Taken at face value — without keeping the gospel’s ongoing narrative in mind — Jesus’ instruction to “whoever has no sword is to sell his coat and buy one” certainly does appear to be his way of preparing his followers for military action. Why else would he ask all his followers to arm themselves? However, just a couple sentences later, he concedes that just two swords within his own company “is enough.” These two sentences conflict; he went from saying that “whoever has no sword” should acquire one, i.e. wanting all 12 of his apostles armed, to deciding that only two swords are sufficient. He cannot logically have meant to say both of these things. What’s more, this passage comes after the Last Supper and before his arrest, which presumably he knew would happen soon. It would have made no sense for him to plan for his group to take on a platoon of soldiers, armed with only two swords among them. That would never have worked out. Had Jesus been a soldier first and foremost as Boykin claims, he would never have settled for just two swords!

Many scholars believe this passage was injected into Luke (or into the pre-Lucan source) as a way of having Jesus fulfill prophecy (Lk 22:37 quotes Isaiah 53:12). It does also serve well as a plot device, providing the soldiers who would soon arrest Jesus an ostensible reason to do so (in other words, giving them cause to “number” Jesus “with the transgressors”). This makes sense within the terms of the story Luke is telling: the reader can easily presume the Romans wouldn’t have wanted a band of armed Jewish (potential) bandits lurking around in or around Jerusalem, around a Jewish holiday. Having just two swords among them might easily have justified an arrest within the terms of the story, but not enough that a pitched battle might take place.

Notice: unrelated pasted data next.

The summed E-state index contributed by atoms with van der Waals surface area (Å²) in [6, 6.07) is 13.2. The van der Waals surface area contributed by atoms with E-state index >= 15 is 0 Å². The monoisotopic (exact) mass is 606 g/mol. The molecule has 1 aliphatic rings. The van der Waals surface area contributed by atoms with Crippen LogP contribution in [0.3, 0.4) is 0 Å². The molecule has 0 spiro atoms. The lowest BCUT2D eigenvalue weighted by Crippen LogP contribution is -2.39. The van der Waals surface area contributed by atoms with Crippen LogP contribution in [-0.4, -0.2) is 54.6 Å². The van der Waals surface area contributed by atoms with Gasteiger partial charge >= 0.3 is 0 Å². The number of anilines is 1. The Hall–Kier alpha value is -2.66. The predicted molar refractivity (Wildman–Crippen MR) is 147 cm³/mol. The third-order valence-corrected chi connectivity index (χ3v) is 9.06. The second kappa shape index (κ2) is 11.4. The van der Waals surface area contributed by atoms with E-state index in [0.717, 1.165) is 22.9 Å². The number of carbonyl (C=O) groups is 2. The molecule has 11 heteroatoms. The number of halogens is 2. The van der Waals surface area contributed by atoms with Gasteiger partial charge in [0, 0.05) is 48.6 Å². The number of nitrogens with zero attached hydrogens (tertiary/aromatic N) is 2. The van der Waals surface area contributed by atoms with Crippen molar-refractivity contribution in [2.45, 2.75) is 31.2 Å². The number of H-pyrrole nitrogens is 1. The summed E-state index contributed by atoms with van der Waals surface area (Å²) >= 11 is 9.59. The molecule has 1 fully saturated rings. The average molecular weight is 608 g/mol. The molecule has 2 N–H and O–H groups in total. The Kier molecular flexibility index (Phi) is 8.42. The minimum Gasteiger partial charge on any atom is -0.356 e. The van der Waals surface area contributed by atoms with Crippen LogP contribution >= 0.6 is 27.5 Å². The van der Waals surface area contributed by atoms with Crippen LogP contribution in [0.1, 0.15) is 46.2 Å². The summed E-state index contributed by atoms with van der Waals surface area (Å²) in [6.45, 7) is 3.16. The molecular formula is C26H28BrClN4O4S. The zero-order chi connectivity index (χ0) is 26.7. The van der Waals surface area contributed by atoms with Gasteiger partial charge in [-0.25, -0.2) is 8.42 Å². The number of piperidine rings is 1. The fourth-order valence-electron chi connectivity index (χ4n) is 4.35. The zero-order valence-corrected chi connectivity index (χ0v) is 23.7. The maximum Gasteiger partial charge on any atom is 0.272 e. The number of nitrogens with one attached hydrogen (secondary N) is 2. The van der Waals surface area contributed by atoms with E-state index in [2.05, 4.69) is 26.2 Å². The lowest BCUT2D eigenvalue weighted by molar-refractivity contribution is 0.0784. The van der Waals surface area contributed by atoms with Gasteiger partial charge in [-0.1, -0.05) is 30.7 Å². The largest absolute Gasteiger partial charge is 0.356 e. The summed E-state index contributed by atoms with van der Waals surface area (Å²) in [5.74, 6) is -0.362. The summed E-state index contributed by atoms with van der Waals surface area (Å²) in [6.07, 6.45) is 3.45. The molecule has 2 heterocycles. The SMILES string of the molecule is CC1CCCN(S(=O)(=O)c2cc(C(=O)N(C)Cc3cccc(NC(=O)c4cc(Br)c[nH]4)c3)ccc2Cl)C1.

Overall, the idea that Jesus was a warrior quite simply doesn’t make any sense. This is particularly true if one compares this section of Luke with its parallel in Matthew, where shortly after this point in the story (specifically in Mt 26:52), Jesus famously said, “all those who take up the sword shall perish by the sword.”